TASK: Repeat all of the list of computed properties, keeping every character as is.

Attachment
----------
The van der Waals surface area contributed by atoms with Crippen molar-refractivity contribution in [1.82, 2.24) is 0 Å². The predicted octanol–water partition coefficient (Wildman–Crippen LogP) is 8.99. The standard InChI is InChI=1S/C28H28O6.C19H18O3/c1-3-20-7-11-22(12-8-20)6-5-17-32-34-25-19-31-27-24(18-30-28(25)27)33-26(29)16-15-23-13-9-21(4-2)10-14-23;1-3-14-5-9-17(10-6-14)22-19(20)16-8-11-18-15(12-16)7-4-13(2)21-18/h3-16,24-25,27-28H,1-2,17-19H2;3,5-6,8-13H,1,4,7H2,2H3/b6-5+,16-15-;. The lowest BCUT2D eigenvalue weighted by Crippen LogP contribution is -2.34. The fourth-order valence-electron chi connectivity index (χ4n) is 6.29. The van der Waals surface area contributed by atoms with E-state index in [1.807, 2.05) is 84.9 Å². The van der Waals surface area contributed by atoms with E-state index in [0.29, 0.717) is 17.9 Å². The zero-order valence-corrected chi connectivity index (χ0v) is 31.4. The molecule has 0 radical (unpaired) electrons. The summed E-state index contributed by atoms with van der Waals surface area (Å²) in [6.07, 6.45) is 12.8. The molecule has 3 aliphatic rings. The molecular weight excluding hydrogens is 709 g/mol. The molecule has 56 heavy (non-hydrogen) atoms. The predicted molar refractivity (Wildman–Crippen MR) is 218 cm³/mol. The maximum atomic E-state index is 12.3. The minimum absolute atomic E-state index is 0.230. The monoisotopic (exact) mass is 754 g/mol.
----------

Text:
The van der Waals surface area contributed by atoms with Crippen molar-refractivity contribution in [1.82, 2.24) is 0 Å². The predicted octanol–water partition coefficient (Wildman–Crippen LogP) is 8.99. The standard InChI is InChI=1S/C28H28O6.C19H18O3/c1-3-20-7-11-22(12-8-20)6-5-17-32-34-25-19-31-27-24(18-30-28(25)27)33-26(29)16-15-23-13-9-21(4-2)10-14-23;1-3-14-5-9-17(10-6-14)22-19(20)16-8-11-18-15(12-16)7-4-13(2)21-18/h3-16,24-25,27-28H,1-2,17-19H2;3,5-6,8-13H,1,4,7H2,2H3/b6-5+,16-15-;. The lowest BCUT2D eigenvalue weighted by Crippen LogP contribution is -2.34. The fourth-order valence-electron chi connectivity index (χ4n) is 6.29. The van der Waals surface area contributed by atoms with E-state index in [1.807, 2.05) is 84.9 Å². The van der Waals surface area contributed by atoms with E-state index in [0.29, 0.717) is 17.9 Å². The zero-order valence-corrected chi connectivity index (χ0v) is 31.4. The molecule has 0 radical (unpaired) electrons. The summed E-state index contributed by atoms with van der Waals surface area (Å²) in [6.07, 6.45) is 12.8. The molecule has 3 aliphatic rings. The molecular weight excluding hydrogens is 709 g/mol. The molecule has 56 heavy (non-hydrogen) atoms. The predicted molar refractivity (Wildman–Crippen MR) is 218 cm³/mol. The maximum atomic E-state index is 12.3. The minimum absolute atomic E-state index is 0.230. The monoisotopic (exact) mass is 754 g/mol.